We drove through the mountains on a narrow two lane road. The long ride from Memphis had placed us in the Smokey mountains at dusk and then night. We came into Bryson City and after finding a room for the night, went out for Mexican food. The whole mountain town is built on the sides of ridges. Driving up several switch backs, we were really high above the road we had come in on.  We were here to ride on Great Smokey Mountain Railroad in the morning.

The train left the station at precisely at 10:30 am. We were comfortly seated in a climate controlled car with a meal served on the way. Shortly after leaving the station, a banjo player and guitar player entertained us with some blue grass.

Then there was Tim. He billed himself as a story teller and a mountain man. He talked about how many mountain peaks he had climbed. He had white hair and a white beard,  that would have made Santa lust. His voice was that of a prophet. He roamed from car to car keeping the passengers amused. One rant was passionate about ginseng and how greedy people are stripping and depleting the forest of of such a powerful root.

The train stopped for an hour break at a park consisting of several restaurants, and a couple of wilderness outfitters. One hour later the whistle sounded and we all gathered for the return trip.  At 3pm the train arrived back at the station and all passengers got off the train and funneled into a gift store.

As I was walking to retrieve my car, I saw Tim one last time. He was sitting in front of a storefront with the name, “Storytelling Center” sign behind him. I nodded and he nodded in return. Later I looked him up online. He is a man who is on a mission to keep alive the culture of the people of the Appalachia. He is located in the small mountain town of Bryson City and he works to make the world a better place. On the train he told stories with passion and a deep love for the mountains and the people there.  He is a teacher, working to create grea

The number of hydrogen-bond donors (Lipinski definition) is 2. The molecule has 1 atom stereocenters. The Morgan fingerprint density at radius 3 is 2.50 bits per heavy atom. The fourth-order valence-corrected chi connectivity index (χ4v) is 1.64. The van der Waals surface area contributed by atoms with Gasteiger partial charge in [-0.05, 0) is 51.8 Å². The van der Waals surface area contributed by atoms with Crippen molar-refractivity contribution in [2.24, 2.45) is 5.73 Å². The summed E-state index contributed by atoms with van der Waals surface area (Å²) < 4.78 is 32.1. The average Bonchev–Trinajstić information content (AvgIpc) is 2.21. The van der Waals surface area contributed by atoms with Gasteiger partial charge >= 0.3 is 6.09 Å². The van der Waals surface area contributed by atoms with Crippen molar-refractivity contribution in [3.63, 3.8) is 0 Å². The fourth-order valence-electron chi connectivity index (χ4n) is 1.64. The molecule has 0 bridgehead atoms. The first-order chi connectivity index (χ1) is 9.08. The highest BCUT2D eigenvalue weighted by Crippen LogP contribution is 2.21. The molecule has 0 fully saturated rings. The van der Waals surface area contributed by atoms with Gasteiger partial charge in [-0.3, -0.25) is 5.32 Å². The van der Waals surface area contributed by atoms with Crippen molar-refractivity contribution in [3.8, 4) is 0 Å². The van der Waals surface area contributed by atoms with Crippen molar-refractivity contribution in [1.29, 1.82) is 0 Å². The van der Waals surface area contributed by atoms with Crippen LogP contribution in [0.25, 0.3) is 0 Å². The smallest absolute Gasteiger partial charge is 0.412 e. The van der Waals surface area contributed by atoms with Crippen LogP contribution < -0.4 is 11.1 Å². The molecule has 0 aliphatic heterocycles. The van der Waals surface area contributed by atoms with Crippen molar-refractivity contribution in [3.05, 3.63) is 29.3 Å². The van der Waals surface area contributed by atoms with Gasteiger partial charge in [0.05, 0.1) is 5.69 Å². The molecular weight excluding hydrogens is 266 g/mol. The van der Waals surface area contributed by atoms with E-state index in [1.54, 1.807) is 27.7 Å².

te understanding with every person he meets. What he is working on in is to make the world a better place one person at a time. So he hitched a ride on a tourist train and shared what he knew with people he didn’t know and created deeper understanding of the world we live in. I doubt I will ever be able to see ginseng again without seeing the fiery and wounded eyes of the story teller talking about the cost of greed.

Our daughter graduated from college today, from Concordia Moorhead. What an achievement! Her brothers, her sister, and their two kids. We drove into Fargo to find a place to celebrate. The first place we came to was an Irish pub theme to it. We all sat do
wn and then were informed that no one under 21 could be in the pub. Management refused to serve our party because we had a 3 year old and a 1 year old. The pub wasn’t even that full.

We left, frustrated but ready to find someplace else. Which we did. Turns out that it is the company you keep more than the place itself that makes for a good time.

 

Memphis is a city of contrasts. In the morning we made our way to Beale Street. Rock and roll is a night time affair so even at 11m congregants  wandering the street didn’t seem quite awake yet. A band was setting up, but it took a while so we missed them.

We made our way to the Peabody Hotel where watching ducks was a spectator sport. Five ducks live on the top floor of the hotel. Every day  at 11am they march into an elevator on the top floor and when they emerge on the first floor, they waddle down to a fountain located in the main lobby. They entertain themselves there until 5 pm where they are observed shaking their tail feathers and marching back to the elevator to take them back to their penthouse suite. There is some jostling for position from the tourists in the lobby as they awaited the advent of the ducks.